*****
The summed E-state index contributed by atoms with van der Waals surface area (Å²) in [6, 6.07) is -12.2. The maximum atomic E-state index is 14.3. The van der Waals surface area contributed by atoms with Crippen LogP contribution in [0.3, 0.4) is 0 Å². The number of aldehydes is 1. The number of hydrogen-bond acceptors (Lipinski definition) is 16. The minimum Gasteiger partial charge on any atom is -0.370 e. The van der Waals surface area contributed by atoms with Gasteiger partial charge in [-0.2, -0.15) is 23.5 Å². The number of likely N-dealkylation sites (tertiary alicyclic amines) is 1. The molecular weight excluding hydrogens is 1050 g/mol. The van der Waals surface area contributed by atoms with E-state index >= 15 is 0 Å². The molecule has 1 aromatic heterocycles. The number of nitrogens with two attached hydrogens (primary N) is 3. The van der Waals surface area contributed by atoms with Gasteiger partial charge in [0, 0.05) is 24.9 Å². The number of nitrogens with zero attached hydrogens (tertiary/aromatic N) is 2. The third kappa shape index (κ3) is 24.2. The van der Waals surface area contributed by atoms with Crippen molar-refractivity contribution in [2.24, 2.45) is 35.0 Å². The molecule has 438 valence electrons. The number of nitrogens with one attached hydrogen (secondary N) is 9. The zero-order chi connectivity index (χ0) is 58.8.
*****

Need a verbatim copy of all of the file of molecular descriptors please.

The summed E-state index contributed by atoms with van der Waals surface area (Å²) in [6, 6.07) is -12.2. The maximum atomic E-state index is 14.3. The van der Waals surface area contributed by atoms with Crippen LogP contribution in [0.3, 0.4) is 0 Å². The number of aldehydes is 1. The number of hydrogen-bond acceptors (Lipinski definition) is 16. The minimum Gasteiger partial charge on any atom is -0.370 e. The van der Waals surface area contributed by atoms with Gasteiger partial charge in [-0.2, -0.15) is 23.5 Å². The number of likely N-dealkylation sites (tertiary alicyclic amines) is 1. The molecular weight excluding hydrogens is 1050 g/mol. The van der Waals surface area contributed by atoms with E-state index >= 15 is 0 Å². The molecule has 1 aromatic heterocycles. The number of nitrogens with two attached hydrogens (primary N) is 3. The van der Waals surface area contributed by atoms with Gasteiger partial charge in [0, 0.05) is 24.9 Å². The number of nitrogens with zero attached hydrogens (tertiary/aromatic N) is 2. The third kappa shape index (κ3) is 24.2. The van der Waals surface area contributed by atoms with Crippen molar-refractivity contribution in [2.24, 2.45) is 35.0 Å². The molecule has 438 valence electrons. The number of nitrogens with one attached hydrogen (secondary N) is 9. The zero-order chi connectivity index (χ0) is 58.8.